Oakland-based underwriter Blaylock Robert Van LLC enlisted municipal industry veteran Robert Ceresa early last week in a move expected to be formally announced Monday.
He comes to Blaylock from San Francisco-based Grigsby & Associates, where he spent more than five years as a partner and executive vice president.
Ceresa opened Grigsby’s New York office in late 2004 and developed a municipal sales, trading and underwriting team for the firm.
He resigned from Grigsby on July 15 and was named an executive vice president within sales and trading at Blaylock’s New York office last week.
The Long Island University graduate reports to Eric Standifer, Blaylock’s president and chief executive officer, who is appreciative of the track record Ceresa brings to the post.
“Rob has 30 years of experience in the municipal bond business with bulge-bracket and minority-owned firms,” Standifer said. “He has a slew of relationships on both the buy and the sell side.”
Before joining Grigsby, Ceresa was a senior vice president at M.R. Beal & Co., an investment bank specializing in municipal finance, corporate finance, and equity execution.
Ceresa worked in the municipal finance departments at E.F. Hutton & Co., Wertheim & Co., L.F. Rothschild, and Oppenheimer & Co. early in his career. He also authored the New York News Letter from 1980 to 1997, which promoted local municipalities to institutional investors throughout the country.
His son, Jonathan Ceresa, joined Blaylock as an analyst last month. He previously worked at Grigsby doing office technology support.
Blaylock is a minority-owned, full-service investment bank offering corporate and municipal underwriting as well as equity research solutions on a proprietary web-based platform. The firm did very little public finance banking prior to 2009, but Standifer said it’s been “the fastest-growing part of our business” the past year.
Ceresa is charged with building out Blaylock’s muni finance sales, trading, and underwriting business, which currently includes eight bankers.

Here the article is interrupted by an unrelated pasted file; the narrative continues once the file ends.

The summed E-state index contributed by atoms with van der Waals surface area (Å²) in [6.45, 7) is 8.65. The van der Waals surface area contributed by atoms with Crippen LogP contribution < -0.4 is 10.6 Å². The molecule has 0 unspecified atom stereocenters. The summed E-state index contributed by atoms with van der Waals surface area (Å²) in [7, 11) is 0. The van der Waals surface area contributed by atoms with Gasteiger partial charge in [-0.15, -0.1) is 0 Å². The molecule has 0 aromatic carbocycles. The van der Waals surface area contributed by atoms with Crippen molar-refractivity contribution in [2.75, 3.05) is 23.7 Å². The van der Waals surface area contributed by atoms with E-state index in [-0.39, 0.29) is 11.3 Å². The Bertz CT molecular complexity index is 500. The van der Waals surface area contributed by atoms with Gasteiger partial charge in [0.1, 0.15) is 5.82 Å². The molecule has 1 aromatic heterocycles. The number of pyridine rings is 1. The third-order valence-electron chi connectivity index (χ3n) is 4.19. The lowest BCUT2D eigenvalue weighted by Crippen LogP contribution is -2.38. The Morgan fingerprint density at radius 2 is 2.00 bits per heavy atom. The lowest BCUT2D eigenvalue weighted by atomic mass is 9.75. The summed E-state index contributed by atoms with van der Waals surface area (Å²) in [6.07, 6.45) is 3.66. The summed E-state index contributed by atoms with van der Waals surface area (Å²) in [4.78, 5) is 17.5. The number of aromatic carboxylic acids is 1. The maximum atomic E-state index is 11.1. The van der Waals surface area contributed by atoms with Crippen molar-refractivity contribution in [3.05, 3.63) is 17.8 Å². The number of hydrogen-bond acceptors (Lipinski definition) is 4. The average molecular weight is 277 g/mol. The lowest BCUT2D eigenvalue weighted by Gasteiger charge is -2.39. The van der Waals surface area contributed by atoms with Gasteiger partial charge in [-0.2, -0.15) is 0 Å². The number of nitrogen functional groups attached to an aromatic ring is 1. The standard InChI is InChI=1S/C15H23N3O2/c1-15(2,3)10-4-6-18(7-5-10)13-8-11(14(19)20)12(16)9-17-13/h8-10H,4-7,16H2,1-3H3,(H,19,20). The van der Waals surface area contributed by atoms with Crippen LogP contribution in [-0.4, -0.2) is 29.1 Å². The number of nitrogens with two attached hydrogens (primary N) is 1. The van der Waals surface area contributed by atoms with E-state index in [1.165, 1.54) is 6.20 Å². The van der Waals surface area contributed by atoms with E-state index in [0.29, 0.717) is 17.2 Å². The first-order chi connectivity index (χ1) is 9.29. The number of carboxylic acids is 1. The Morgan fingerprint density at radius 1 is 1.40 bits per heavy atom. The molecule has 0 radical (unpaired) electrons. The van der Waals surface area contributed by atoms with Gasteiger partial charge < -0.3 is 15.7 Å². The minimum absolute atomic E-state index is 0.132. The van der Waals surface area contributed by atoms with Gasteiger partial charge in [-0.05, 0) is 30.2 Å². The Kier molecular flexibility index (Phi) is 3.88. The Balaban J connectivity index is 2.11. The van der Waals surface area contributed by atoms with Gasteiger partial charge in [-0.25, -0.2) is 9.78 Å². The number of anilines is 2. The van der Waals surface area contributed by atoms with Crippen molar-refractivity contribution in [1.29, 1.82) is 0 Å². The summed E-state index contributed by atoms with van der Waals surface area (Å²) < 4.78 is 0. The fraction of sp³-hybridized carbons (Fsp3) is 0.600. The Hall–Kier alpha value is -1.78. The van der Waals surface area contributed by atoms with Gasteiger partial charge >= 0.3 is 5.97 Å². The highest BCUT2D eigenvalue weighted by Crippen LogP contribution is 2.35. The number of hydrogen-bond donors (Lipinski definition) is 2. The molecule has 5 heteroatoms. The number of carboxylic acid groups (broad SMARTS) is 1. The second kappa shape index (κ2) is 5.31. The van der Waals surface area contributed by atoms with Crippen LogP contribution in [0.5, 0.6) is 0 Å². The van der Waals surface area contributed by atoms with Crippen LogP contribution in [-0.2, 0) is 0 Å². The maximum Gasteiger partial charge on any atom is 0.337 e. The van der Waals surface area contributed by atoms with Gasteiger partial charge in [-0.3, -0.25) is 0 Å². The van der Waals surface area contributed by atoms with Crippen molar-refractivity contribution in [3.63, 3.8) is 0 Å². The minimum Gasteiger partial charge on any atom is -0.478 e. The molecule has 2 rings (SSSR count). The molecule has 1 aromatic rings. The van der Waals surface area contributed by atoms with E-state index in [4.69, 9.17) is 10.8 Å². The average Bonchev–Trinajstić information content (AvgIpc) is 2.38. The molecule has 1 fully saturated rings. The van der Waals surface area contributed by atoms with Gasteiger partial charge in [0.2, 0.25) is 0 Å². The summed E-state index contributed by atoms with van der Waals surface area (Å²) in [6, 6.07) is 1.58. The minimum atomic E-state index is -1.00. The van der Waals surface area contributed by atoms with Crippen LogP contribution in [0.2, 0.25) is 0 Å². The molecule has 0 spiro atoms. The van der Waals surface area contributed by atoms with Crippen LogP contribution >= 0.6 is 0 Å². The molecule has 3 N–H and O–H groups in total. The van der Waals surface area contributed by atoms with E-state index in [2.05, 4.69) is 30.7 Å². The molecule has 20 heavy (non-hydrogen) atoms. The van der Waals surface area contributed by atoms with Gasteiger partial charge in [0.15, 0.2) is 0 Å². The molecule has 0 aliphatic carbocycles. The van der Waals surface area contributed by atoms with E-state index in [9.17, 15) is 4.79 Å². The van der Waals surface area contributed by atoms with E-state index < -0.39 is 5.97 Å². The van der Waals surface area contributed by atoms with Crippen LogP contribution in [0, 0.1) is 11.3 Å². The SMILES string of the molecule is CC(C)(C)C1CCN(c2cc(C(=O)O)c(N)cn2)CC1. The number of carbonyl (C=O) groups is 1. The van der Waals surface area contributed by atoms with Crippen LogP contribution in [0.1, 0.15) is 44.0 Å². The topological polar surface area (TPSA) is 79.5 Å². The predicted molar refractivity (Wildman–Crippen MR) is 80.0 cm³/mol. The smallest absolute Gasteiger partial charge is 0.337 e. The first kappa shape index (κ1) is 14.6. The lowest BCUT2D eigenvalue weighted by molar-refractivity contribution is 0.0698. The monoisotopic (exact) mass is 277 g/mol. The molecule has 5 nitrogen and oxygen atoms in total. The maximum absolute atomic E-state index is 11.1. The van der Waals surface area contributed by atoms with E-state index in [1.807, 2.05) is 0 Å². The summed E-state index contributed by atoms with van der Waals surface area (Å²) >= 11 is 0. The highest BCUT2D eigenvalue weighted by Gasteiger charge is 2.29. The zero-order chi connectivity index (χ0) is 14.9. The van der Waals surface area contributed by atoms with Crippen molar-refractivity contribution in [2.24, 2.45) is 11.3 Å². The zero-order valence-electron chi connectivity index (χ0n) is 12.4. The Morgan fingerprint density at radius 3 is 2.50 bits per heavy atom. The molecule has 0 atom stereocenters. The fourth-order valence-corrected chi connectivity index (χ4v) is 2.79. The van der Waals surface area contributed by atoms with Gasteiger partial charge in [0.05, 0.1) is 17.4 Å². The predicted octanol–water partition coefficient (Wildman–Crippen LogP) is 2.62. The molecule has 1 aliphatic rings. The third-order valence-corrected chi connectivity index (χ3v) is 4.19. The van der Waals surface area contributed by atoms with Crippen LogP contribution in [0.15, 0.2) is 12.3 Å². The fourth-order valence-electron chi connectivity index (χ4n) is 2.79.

The underwriter remains a small player at the national level and ranks 13th among minority-owned firms, but it has seen rapid growth since August when it purchased SBK Brooks, a Cleveland-based investment firm founded in 1992.
“They had a whole swath of deals they were working on in and around Illinois, Ohio, and Michigan,” Standifer said of SBK. “They were very well thought of and very well-entrenched, so it just worked out well for us and for them, too. The customers were willing to just transfer their business.”
The minority-owned firm has not senior managed any deals this calendar year but it has been co-manager on 33 issues totaling $517.1 million, compared with 17 deals worth $534.8 million in all of 2009, according to Thomson Reuters.
In addition to adding 13 staff members through acquiring SBK, Standifer said smaller firms have benefited from the high volume of issuance.
Virtually every entity in the municipal market has been stretched and needed to tap into the capital markets to fund projects.
“Certainly the economic environment has been very conducive,” he said. “The timing for us was extremely fortuitous, there’s no question.”
The firm’s origins date to 1991 when Standifer launched Robert Van Securities. It acquired Blaylock & Co., a financial firm founded by Ron Blaylock, in 2007.